Airbus Industrie: Docket 2000-NM-342-AD. Supersedes AD 92-04-06, Amendment 39-8177.
Applicability: All Model A319, A320, and A321 series airplanes; certificated in any category.
This AD applies to each airplane identified in the preceding applicability provision, regardless of whether it has been modified, altered, or repaired in the area subject to the requirements of this AD. For airplanes that have been modified, altered, or repaired so that the performance of the requirements of this AD is affected, the owner/operator must request approval for an alternative method of compliance in accordance with paragraph (e) of this AD. The request should include an assessment of the effect of the modification, alteration, or repair on the unsafe condition addressed by this AD; and, if the unsafe condition has not been eliminated, the request should include specific proposed actions to address it.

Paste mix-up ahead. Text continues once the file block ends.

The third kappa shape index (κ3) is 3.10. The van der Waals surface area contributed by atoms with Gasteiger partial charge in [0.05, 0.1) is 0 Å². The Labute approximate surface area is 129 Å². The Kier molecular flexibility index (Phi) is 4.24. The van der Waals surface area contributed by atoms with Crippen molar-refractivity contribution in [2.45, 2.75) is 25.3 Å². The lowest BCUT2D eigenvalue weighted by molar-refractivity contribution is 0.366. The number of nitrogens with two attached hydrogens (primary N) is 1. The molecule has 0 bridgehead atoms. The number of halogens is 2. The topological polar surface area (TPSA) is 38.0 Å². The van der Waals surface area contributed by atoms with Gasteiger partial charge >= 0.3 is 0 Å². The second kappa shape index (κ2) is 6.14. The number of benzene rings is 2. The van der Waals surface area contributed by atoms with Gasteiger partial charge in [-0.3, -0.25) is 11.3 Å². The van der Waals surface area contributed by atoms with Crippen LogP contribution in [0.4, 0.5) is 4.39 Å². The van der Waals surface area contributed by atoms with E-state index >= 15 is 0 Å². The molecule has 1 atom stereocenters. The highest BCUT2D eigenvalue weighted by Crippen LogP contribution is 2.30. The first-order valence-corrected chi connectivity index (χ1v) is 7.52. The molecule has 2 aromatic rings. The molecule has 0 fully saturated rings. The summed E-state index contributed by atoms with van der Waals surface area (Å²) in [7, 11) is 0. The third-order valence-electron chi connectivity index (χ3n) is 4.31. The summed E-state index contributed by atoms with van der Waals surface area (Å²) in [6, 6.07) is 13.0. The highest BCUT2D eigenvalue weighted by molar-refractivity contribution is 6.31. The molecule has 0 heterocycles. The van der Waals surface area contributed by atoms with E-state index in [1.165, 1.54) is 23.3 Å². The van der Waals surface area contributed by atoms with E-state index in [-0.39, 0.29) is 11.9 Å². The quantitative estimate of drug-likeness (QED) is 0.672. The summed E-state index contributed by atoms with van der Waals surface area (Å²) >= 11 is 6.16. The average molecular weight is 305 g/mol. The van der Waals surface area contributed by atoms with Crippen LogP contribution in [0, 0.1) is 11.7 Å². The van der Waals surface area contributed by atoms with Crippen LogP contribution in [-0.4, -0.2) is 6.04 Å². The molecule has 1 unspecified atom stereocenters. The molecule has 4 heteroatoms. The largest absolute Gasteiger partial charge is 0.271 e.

Compliance: Required as indicated, unless accomplished previously.
To prevent excessive vibration of the elevators, which could result in reduced structural integrity, leading to reduced controllability of the airplane, accomplish the following:
(a) Within 18 months from the last inspection for excessive freeplay or within 3 months after the effective date of this AD, whichever occurs later: Inspect the elevators for excessive freeplay, using a load application tool and a spring scale assembly, in accordance with Airbus A319/A320 Aircraft Maintenance Manual (AMM) Task 27-34-00-200-001, including all changes through August 1, 2000. Thereafter, repeat the inspection at intervals not to exceed 18 months.